Mickey Thompson ATZ Tire Review

Updated Feb 25, 2014

Tire Test: Mickey Thompson ATZ

M/T a “hybrid” tire to the jobsite in the ATZ; quiet ride and rugged performance

There comes a time in every contractor’s life when the baby they drive to work every day needs new shoes.

Pickups driven by those who work outdoors, and the normal abuse from towing and driving over all types of terrain, are hard on tires. And as the tread wears out, traction and control are slowly eroded as well.

One replacement tire to consider is the Mickey Thompson Baja ATZ. It’s an interesting all-terrain LT tire design – M/T calls it a “hybrid” – that works well on heavier pickups, especially diesel 4x4s. (Mickey Thompson Tire is a subsidiary of Cooper Tire & Rubber.)

The 3-ply radial ATZ has beefy outer tread blocks with deep grooves akin to a mud tire, but sports more tread blocks like an all-terrain. It also features siped tread lugs, which provide increased traction on smooth, wet and slippery surfaces like better all-terrains. The tire’s footprint is wider than most in the same size, too.

We tested a set of LT305/65R17 ATZs on a 2004 Dodge Ram 2500HD Crew Cab 4×4. The BFG KM2s under the Dodge were very near the end of their life with a little more than 35,000 miles on them.

It’s typical to replace tires on hard working pickups. Our Dodge Ram 2500 test mule’s worn-down BFG MT2 Mud Terrains have been replaced by Mickey Thompson ATZ all-terrains.

We did a pre-swap ride and checked sound levels to get a good base feel. The BFGs registered 67dBA at 45mph coast-down on our paved test loop and 73dBA at 70mph cruising on the interstate. Pretty typical numbers from worn out, aggressive mud tires.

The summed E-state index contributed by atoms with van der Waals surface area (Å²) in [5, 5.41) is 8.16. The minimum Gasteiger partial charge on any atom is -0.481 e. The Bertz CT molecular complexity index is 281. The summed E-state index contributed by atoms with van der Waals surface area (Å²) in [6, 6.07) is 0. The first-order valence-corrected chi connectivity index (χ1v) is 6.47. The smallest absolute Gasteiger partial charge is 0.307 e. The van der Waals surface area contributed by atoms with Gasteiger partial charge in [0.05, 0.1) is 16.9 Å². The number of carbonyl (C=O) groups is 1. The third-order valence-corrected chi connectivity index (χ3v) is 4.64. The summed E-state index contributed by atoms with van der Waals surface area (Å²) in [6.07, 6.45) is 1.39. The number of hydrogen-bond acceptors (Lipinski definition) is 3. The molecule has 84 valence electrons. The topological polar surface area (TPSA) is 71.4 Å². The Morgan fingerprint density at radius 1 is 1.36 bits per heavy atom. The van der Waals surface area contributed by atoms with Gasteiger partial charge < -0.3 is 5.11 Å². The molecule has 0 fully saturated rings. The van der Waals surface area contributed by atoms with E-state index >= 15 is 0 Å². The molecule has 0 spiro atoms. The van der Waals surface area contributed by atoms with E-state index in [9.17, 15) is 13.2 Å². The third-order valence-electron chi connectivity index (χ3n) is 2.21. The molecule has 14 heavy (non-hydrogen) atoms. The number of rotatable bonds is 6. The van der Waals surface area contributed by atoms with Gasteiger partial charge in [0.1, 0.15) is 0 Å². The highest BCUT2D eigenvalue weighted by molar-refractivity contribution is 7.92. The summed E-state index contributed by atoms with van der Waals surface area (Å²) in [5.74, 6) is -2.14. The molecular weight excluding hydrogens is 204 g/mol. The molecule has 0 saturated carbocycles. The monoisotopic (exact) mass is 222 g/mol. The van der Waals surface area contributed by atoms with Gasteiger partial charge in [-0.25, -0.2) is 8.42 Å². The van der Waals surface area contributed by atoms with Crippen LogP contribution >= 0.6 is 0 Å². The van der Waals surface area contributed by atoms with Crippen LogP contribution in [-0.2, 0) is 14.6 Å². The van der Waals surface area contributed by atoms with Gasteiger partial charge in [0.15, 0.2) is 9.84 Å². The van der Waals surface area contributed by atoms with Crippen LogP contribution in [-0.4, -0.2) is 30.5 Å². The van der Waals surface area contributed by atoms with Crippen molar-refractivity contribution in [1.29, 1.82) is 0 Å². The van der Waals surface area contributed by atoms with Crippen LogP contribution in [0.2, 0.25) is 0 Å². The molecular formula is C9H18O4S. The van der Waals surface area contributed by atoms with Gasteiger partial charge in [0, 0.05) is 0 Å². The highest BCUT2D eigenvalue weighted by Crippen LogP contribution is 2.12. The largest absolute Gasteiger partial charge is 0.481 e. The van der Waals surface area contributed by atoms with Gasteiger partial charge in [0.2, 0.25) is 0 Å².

The ATZs are 4dBA quieter tire than those they replaced. Four decibels may not seem like much, but when you are in the cab it’s a big difference. In-cab conversations can be held in a normal tone and Bluetooth calls easily understood on both ends.

Steering is quicker in responding at slower speeds on pavement, and ride quality is greatly improved as well even though the old tires were “D”-rated and the new ones “E.”

The ATZs are forgiving over road irregularities, expansion joints, potholes and mud holes despite its 9-inch-plus footprint.

Tire pressure is a key, to getting the best ride on pavement and optimum off-pavement performance. It’s easy to over-inflate.

Unless you are towing, best to keep air pressures in the 30- to 35-psi range for most heavy-duty pickup apps. Tire pressures dropped into the mid-20s off-pavement when the driving surface is soft gravel, rock road base and dirt works best for both ride and traction.

The ATZ’s wide footprint and hybrid tread design works quite well in loose dirt, grass, sand and gravel. It also has very good traction over larger aggregate.

The ATZs are not happy campers in heavier, clay-based mud conditions, which is to be expected by the all-terrain tread pattern. You have to keep the tires spun up to clean the treads in sticky stuff.

As for tire life, I expect ATZs to last 40,000 to 50,000 miles if they are rotated regularly and the pressures kept in check. Over all, these would be good fit for a workingman’s pickup in need of new treads.


Test vehicle: 2004 Dodge Ram 2500HD CC 4X4

Tire size: LT305/65R17 (33X12.50R17)

Type: All-Terrain

PSI as tested: 35

Noise: 70dBA @ 70mph

Mud traction: 7/10

Dry traction: 9/10

Ride: 7.5/10